That Hershey’s bar might look like a sweet treat, but it has a bitter origin, in West Africa, where child labor is used in its production.
Last Wednesday, June 8, hundreds of students and concerned consumers gathered in front of the Hershey Store in Times Square, New York City, to call on Hershey to “raise the bar” by eliminating exploitative child labor from its cocoa production chain.
Demand That Hershey’s Stop Using Child Labor
Green America reports that Kerry Kennedy, Executive Director of the Robert F. Kennedy Center for Justice and Human Rights, and Lee Cutler, the secretary treasurer of the New York State United Teachers Union, delivered passionate speeches, calling on America’s largest chocolate company to do something about the use of child labor in its supply chain. And the band Left on Red performed an amazing set of chocolate- and child-themed songs.
Hershey’s Lagging Behind Its Competitors
From The New York Daily News:
The demonstrators accused the confection king of welshing on its vow 10 years ago to eliminate using child laborers in their West African cocoa farms. Hershey’s is lagging behind its competitors who have already improved regulations on workers, they said.
“I think that it’s time to end all the empty promises,” said Tim Newman, an activist with the International Labor Rights Forum. “Right now we know that hundreds of thousands of kids in Ghana and the Ivory Coast are still working in hazardous conditions.”
Students from Public School 87, Brooklyn International High School and Benedictine Academy from Elizabeth, N.J., were among the 150 demonstrators, yelling, “Hershey’s: tastes good, feels bad.” The students have been studying global issues and were there as part of a field trip.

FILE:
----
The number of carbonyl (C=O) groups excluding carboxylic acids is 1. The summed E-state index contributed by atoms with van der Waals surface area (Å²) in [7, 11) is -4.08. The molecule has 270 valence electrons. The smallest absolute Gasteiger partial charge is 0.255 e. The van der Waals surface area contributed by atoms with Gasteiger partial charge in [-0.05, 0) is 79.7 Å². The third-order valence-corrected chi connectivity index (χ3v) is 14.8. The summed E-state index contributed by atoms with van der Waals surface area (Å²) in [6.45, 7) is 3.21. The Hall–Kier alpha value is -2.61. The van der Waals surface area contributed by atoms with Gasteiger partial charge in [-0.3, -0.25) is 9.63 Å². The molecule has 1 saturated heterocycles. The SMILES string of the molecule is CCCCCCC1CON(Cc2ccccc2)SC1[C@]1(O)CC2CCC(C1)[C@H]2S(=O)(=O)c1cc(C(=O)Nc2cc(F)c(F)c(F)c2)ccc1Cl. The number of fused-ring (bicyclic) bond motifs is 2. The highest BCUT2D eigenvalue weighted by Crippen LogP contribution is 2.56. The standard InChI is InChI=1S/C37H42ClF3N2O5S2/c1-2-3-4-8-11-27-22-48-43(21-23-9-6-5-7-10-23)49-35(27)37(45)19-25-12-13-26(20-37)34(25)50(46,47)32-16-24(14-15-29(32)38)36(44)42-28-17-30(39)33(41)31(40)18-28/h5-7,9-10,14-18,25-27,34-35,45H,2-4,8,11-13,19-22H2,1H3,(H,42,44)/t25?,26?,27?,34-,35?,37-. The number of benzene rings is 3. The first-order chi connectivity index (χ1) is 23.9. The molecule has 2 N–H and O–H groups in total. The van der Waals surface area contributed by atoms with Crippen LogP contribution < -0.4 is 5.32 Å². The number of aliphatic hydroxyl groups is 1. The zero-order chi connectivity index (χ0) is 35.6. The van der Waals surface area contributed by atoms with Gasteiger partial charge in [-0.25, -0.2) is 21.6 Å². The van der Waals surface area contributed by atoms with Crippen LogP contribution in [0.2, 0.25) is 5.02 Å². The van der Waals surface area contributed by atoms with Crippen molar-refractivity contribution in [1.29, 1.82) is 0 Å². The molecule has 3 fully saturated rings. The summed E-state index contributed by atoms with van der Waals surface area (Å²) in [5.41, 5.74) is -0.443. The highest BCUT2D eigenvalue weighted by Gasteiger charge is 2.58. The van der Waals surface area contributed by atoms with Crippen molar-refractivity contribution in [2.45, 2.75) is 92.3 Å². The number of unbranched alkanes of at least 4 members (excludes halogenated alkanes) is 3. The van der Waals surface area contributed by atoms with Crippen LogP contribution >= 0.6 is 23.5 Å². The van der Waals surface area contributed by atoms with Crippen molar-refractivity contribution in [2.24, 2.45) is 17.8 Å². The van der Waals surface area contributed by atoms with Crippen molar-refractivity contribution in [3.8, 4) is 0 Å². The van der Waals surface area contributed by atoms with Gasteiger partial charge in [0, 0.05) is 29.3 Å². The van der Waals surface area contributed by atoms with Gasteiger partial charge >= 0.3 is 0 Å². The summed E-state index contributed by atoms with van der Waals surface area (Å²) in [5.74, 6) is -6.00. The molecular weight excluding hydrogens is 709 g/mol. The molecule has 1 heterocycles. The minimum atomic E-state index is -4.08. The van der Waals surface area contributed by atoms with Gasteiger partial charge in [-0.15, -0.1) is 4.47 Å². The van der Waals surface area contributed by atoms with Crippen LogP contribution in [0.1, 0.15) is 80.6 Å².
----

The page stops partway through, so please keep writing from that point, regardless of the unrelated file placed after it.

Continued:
“I thought Hershey’s loved kids and I thought that would never happen,” said Marie Hagan, a fifth grader from Hamlin School in San Francisco, who took part in the protest. She was moved to act after watching the documentary, “The Dark Side of Chocolate.”
Promise To Eliminate Child Labor 10 Years Ago, But It’s Still Happening
A decade after major chocolate companies including Hershey agreed to eliminate abusive child labor, forced labor and trafficking from their supply chains, these abuses continue on West African cocoa farms. Hershey is lagging behind its competitors in implementing policies to end these abuses in its chocolate products. Families who grow cocoa also live in poverty due to unstable cocoa prices.
Students and consumers are calling on Hershey to take stronger action to end these labor rights violations and to start using Fair Trade Certified cocoa, which also guarantees farmers a stable price and additional funds for community development projects.
Care2′s Jaelithe Judy wrote here about the real cost of producing chocolate, including the shocking information that the average cocoa farmer in West Africa earns just 80 cents a day.
Please Take Action Now!
With World Day Against Child Labor coming up on June 12, please take action by clicking here and pledging to make your chocolate child labor free.
And thank you!
Photo Credit: Like_The_Grand_Canyon via Creative Commons
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